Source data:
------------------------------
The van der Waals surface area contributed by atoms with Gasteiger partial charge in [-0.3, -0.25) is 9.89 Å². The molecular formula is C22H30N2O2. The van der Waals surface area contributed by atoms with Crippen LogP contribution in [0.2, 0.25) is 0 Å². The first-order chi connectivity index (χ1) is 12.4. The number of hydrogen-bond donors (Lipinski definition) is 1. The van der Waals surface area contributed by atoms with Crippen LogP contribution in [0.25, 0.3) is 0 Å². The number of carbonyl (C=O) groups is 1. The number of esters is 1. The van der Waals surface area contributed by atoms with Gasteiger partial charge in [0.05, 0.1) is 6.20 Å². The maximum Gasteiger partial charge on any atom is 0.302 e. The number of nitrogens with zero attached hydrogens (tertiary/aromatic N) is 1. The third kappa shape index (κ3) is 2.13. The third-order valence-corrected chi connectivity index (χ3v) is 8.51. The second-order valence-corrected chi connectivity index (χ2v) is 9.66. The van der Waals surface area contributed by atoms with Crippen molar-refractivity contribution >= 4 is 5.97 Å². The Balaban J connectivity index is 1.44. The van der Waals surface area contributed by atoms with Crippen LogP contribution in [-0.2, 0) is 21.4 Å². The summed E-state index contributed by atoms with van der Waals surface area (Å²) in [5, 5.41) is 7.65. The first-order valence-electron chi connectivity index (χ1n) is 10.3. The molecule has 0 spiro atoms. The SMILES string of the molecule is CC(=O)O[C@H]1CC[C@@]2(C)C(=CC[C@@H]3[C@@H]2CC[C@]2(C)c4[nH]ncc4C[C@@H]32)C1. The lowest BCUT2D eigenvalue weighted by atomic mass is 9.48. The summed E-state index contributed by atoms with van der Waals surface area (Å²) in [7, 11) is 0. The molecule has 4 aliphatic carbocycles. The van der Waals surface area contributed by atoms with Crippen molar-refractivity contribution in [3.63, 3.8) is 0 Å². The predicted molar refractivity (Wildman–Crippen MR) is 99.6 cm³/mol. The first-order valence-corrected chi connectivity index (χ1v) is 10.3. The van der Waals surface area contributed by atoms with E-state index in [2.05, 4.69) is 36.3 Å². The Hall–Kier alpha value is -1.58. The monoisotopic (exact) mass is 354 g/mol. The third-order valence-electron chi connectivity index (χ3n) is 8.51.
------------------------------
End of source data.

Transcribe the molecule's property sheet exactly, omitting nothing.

The van der Waals surface area contributed by atoms with Gasteiger partial charge in [-0.3, -0.25) is 9.89 Å². The molecular formula is C22H30N2O2. The van der Waals surface area contributed by atoms with Crippen LogP contribution in [0.2, 0.25) is 0 Å². The first-order chi connectivity index (χ1) is 12.4. The number of hydrogen-bond donors (Lipinski definition) is 1. The van der Waals surface area contributed by atoms with Crippen LogP contribution in [0.25, 0.3) is 0 Å². The number of carbonyl (C=O) groups is 1. The number of esters is 1. The van der Waals surface area contributed by atoms with Gasteiger partial charge in [0.05, 0.1) is 6.20 Å². The maximum Gasteiger partial charge on any atom is 0.302 e. The number of nitrogens with zero attached hydrogens (tertiary/aromatic N) is 1. The third kappa shape index (κ3) is 2.13. The third-order valence-corrected chi connectivity index (χ3v) is 8.51. The second-order valence-corrected chi connectivity index (χ2v) is 9.66. The van der Waals surface area contributed by atoms with Crippen molar-refractivity contribution >= 4 is 5.97 Å². The Balaban J connectivity index is 1.44. The van der Waals surface area contributed by atoms with Crippen LogP contribution in [-0.2, 0) is 21.4 Å². The summed E-state index contributed by atoms with van der Waals surface area (Å²) in [5, 5.41) is 7.65. The first-order valence-electron chi connectivity index (χ1n) is 10.3. The molecule has 0 spiro atoms. The SMILES string of the molecule is CC(=O)O[C@H]1CC[C@@]2(C)C(=CC[C@@H]3[C@@H]2CC[C@]2(C)c4[nH]ncc4C[C@@H]32)C1. The lowest BCUT2D eigenvalue weighted by atomic mass is 9.48. The summed E-state index contributed by atoms with van der Waals surface area (Å²) in [7, 11) is 0. The molecule has 4 aliphatic carbocycles. The van der Waals surface area contributed by atoms with Crippen molar-refractivity contribution in [3.63, 3.8) is 0 Å². The predicted molar refractivity (Wildman–Crippen MR) is 99.6 cm³/mol. The first-order valence-corrected chi connectivity index (χ1v) is 10.3. The van der Waals surface area contributed by atoms with E-state index in [2.05, 4.69) is 36.3 Å². The Hall–Kier alpha value is -1.58. The monoisotopic (exact) mass is 354 g/mol. The third-order valence-electron chi connectivity index (χ3n) is 8.51.